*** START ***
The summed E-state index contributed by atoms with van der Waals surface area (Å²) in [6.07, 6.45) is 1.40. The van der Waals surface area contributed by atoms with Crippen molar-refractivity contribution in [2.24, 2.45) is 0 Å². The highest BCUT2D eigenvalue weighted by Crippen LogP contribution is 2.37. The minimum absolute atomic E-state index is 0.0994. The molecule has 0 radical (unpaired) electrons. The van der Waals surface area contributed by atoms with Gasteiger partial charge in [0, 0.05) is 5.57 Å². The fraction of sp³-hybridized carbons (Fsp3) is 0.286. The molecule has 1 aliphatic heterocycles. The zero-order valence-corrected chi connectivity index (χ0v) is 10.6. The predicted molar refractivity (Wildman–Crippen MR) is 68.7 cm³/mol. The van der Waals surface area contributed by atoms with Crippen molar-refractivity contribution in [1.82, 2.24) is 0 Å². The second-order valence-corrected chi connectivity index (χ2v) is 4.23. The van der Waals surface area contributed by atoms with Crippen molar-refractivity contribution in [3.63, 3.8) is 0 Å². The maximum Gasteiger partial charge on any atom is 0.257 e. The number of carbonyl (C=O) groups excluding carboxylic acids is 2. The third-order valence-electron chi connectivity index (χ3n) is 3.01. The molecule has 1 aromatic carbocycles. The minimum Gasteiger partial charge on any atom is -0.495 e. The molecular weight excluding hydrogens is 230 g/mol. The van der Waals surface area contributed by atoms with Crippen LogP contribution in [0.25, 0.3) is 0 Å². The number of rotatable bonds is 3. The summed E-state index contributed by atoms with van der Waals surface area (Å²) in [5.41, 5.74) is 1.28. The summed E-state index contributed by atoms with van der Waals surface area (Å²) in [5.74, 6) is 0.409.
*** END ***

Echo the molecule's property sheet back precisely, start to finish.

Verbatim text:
The summed E-state index contributed by atoms with van der Waals surface area (Å²) in [6.07, 6.45) is 1.40. The van der Waals surface area contributed by atoms with Crippen molar-refractivity contribution in [2.24, 2.45) is 0 Å². The highest BCUT2D eigenvalue weighted by Crippen LogP contribution is 2.37. The minimum absolute atomic E-state index is 0.0994. The molecule has 0 radical (unpaired) electrons. The van der Waals surface area contributed by atoms with Gasteiger partial charge in [0, 0.05) is 5.57 Å². The fraction of sp³-hybridized carbons (Fsp3) is 0.286. The molecule has 1 aliphatic heterocycles. The zero-order valence-corrected chi connectivity index (χ0v) is 10.6. The predicted molar refractivity (Wildman–Crippen MR) is 68.7 cm³/mol. The van der Waals surface area contributed by atoms with Crippen molar-refractivity contribution in [1.82, 2.24) is 0 Å². The second-order valence-corrected chi connectivity index (χ2v) is 4.23. The van der Waals surface area contributed by atoms with Crippen molar-refractivity contribution in [3.63, 3.8) is 0 Å². The maximum Gasteiger partial charge on any atom is 0.257 e. The number of carbonyl (C=O) groups excluding carboxylic acids is 2. The third-order valence-electron chi connectivity index (χ3n) is 3.01. The molecule has 1 aromatic carbocycles. The minimum Gasteiger partial charge on any atom is -0.495 e. The molecular weight excluding hydrogens is 230 g/mol. The van der Waals surface area contributed by atoms with Crippen LogP contribution in [0.25, 0.3) is 0 Å². The number of rotatable bonds is 3. The summed E-state index contributed by atoms with van der Waals surface area (Å²) in [5.41, 5.74) is 1.28. The summed E-state index contributed by atoms with van der Waals surface area (Å²) in [5.74, 6) is 0.409.